On the face of it, Condoleezza Rice and Dottie Pepper don’t have much in common, except they both play golf.
Dottie Pepper is 48 years old, has won seventeen times on the LPGA Tour, including the Nabisco Dinah Shore in 1992 and 1999. In addition to her LPGA Tour victories, Pepper represented the United States six times at the Solheim Cup and served as one of Meg Mallon’s co-captains for the 2013 Solheim.
Following her retirement from pro golf Pepper has enjoyed a career as a remarkably knowledgeable and insightful sports commentator for NBC and The Golf Channel, working both men’s and women’s sporting events, and she’s an independent member of the PGA of America’s Board of Directors. When Dottie Pepper talks about gender equity in golf, she speaks from a depth of knowledge about and experience in the sport.
Condoleezza Rice is 59 years old. A political scientist, Rice enjoyed a distinguished career at Stanford University, joined the George W. Bush administration and served first as Bush’s National Security Advisor and then as his Secretary of State. When Bush retired to his Texas ranch, Rice returned to Stanford. She came to golf at the age of 50, during a family vacation at The Greenbriar. Her stepmother explained how that happened: The bug bit her.
With South Carolina financier Darla Moore, Rice was invited to join the previously all-male Augusta National Golf Club in 2012. When Condoleezza Rice, who as a child growing up in Birmingham practiced her piano while her father guarded their home with a loaded shotgun, talks about gender equity in golf she, too, speaks from a depth of knowledge and experience that includes and reaches beyond the world of golf.
How do these two women feel about all-male golf clubs? They’re of one mind.
In an interview with The Scotsman, Pepper spoke frankly about breaking the gender barrier at the R&A:
My take on what the R&A needs to do is much the same as it was with Augusta National. Would it be great for them to have women members? Of course. But they have to be the right people. By that I mean the R&A have to look at what their club stands for. Then find people who can help with that direction and philosophy.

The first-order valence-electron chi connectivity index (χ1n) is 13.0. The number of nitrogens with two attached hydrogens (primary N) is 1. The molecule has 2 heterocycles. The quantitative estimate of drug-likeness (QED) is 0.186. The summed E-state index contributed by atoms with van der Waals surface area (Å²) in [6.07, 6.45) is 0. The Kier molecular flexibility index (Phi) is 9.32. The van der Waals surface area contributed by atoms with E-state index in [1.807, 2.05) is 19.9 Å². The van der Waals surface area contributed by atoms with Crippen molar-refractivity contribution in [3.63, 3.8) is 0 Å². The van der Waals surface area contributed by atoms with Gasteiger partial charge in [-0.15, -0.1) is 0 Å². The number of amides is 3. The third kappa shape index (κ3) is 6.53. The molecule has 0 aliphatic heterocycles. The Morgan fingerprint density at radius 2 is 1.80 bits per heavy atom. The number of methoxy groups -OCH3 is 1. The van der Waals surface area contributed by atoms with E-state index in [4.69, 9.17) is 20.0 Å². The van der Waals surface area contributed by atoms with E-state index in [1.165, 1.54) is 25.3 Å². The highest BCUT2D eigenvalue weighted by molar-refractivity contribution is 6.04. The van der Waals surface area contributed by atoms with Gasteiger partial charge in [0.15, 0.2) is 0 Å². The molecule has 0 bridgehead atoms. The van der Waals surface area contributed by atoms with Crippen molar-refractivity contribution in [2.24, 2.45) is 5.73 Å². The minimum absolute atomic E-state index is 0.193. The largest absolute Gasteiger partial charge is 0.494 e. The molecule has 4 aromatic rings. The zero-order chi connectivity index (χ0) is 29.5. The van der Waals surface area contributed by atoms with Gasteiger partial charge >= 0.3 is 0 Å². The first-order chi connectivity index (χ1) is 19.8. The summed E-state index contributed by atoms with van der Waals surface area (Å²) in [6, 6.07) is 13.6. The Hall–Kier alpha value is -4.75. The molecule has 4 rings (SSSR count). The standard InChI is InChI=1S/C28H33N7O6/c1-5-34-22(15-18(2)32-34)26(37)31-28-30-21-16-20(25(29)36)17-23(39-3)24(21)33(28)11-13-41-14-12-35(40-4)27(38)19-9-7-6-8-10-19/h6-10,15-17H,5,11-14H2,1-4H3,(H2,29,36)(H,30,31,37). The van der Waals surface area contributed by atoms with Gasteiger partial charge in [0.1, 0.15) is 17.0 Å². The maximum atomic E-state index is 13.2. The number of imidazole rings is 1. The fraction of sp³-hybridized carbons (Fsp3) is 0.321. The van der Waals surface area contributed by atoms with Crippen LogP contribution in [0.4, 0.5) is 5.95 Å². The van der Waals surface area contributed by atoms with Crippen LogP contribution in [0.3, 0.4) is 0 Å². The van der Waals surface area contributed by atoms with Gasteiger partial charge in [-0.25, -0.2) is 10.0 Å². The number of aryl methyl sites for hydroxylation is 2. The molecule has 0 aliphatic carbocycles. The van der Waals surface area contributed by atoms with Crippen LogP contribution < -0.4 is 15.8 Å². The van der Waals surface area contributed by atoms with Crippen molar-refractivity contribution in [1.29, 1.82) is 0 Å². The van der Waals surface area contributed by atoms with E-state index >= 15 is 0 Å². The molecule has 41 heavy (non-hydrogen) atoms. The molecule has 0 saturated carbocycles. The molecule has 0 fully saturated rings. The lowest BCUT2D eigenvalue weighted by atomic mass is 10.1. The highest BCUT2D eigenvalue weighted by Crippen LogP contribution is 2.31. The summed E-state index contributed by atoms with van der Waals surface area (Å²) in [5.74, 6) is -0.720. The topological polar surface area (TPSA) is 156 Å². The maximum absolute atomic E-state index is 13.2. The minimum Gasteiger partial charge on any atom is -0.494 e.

I’m not so sure it is ever right to tell people that they have to do something. Which is why I would not presume to tell the R&A exactly whom they should admit. That is for them to decide. When the right time and people come along, it will happen naturally. So it would do well for the R&A to look at what Augusta National did and speak to those who made the final decision on who would be invited to join. From everything I’ve heard, both Darla Moore and Condoleezza Rice have made a positive difference within Augusta National. The same needs to be true at the R&A.
Dottie Pepper, The Scotsman, February 9, 2014
Condeleezza Rice, reflecting on the gender barrier at Augusta National Golf Club and on the race barrier at Alabama’s Shoal Creek Country Club — she’s a member of both clubs now — speaks softly. Membership in private clubs is a matter that members must address, she observes, but gender and race discrimination in the public sector is both illegal and immoral.
Rice kicks down barriers, but she does it with a winning smile on her face. She was one of two women to play in the 2013 AT&T Pebble Beach Pro-Am. (Heidi Ueberroth, who’s married to a quarter-owner of the Pebble Beach course, was the other woman playing in the Pebble Pro-Am.)
Did Rice set out to kick down the barriers at Augusta National, Shoal Creek and the AT&T Pro-Am? Rice knows her political history. She speaks softly and carries a very big stick, explaining “I’m just trying to play golf.”